Welcome to the newest edition of The Why. “Why is being thin not necessarily healthy?” Good question. (Besides, it beats answering the question: “Why do guys even sleep with fat girls?” Seriously? “Any port in a storm” isn’t just an album title. Plus, let’s not forget how we all have to be oh so PC and remind everyone not to judge a book by its cover even if a lady is the physical equivalent of an unabridged hard copy of Tolstoy’s War and Peace that’s been soaked overnight in a full bathtub and then sun-dried, mmmkay?)
For quite some time now, we’ve been told by doctors we need to watch our Body Mass Index, or BMI. We should be height-weight proportionate or something like that.
(Gee, doc, you mean the ladies shouldn’t love me for my personality and not my waist size? Heh, heh how about my inseam? No, seriously America is the best country in the world and our paunches of success have made us obese. Got it, doc.)
According to last year’s study by the U.S. Centers for Disease Control and Prevention recently published in the Journal of the American Medical Association, 34.9 percent of us are obese and another third are overweight. So if this is true, then why is being thin not necessarily healthy?
Let’s check in with our friend from ABC News, Gillian Mohney. Mohney says that a lot of “health experts” have for some time thought BMI doesn’t “account for people who look svelte but have fat hidden away, making them ‘normal weight obese.’”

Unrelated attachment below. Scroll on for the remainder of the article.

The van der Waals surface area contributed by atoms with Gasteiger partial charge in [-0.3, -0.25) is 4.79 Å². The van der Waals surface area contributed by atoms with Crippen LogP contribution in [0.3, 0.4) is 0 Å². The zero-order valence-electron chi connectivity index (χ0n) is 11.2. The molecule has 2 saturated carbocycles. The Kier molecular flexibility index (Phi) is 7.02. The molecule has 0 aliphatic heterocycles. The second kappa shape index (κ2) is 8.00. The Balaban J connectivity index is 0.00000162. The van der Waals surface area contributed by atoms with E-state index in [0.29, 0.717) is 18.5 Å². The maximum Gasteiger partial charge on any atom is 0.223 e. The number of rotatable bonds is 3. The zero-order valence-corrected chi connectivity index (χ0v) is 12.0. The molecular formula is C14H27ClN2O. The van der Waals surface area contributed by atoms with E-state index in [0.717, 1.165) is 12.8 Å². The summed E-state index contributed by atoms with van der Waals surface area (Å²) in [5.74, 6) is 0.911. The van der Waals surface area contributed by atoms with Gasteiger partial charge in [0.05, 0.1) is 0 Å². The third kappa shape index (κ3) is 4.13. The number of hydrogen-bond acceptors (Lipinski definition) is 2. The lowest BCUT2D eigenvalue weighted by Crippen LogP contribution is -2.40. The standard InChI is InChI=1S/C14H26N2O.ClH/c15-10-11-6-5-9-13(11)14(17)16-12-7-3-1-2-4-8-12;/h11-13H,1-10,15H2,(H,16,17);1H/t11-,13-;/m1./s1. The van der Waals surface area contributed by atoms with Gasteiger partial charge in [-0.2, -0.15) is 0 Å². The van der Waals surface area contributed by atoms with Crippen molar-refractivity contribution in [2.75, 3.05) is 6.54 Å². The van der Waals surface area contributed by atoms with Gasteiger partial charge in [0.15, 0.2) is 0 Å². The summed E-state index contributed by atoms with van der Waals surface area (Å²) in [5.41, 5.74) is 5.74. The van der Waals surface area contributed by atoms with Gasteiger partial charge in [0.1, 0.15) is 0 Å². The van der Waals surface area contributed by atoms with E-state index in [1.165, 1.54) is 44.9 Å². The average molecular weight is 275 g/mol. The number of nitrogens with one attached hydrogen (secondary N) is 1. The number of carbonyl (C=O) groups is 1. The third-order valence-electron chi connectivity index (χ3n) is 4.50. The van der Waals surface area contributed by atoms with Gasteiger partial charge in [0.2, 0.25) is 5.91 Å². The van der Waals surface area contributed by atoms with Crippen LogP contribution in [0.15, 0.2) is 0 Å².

Those folks can still be storing fat that could result in “serious health consequences “just like folks “whose BMI indicates they’re overweight.” In fact, a 2010 study published in the European Heart Journal notes that approximately 30 million Americans could have this “normal weight obesity.”
Carol Garber, a professor of Movement Science at the Teacher College at Columbia University, told ABC News: “It’s absolutely true there are some people who seem like no matter what they’re doing, they look really good but looks can be deceiving,”. Even thin people could be “at risk for heart disease.”
She added: “We would regularly see people who had heart attacks come to (our) rehab program and look perfectly fine. (But) if you measured their body fat, they had a greater proportion of fat than they would have thought.” (See? You can’t judge a book by its cover.)
Mohney confirms that experts note it is “clear that apparent thinness (alone) does not always equal health and that even a skinny person with a low BMI can be unhealthy if fat has built up around their organs.”
Why is being thin not necessarily healthy? Now you know.
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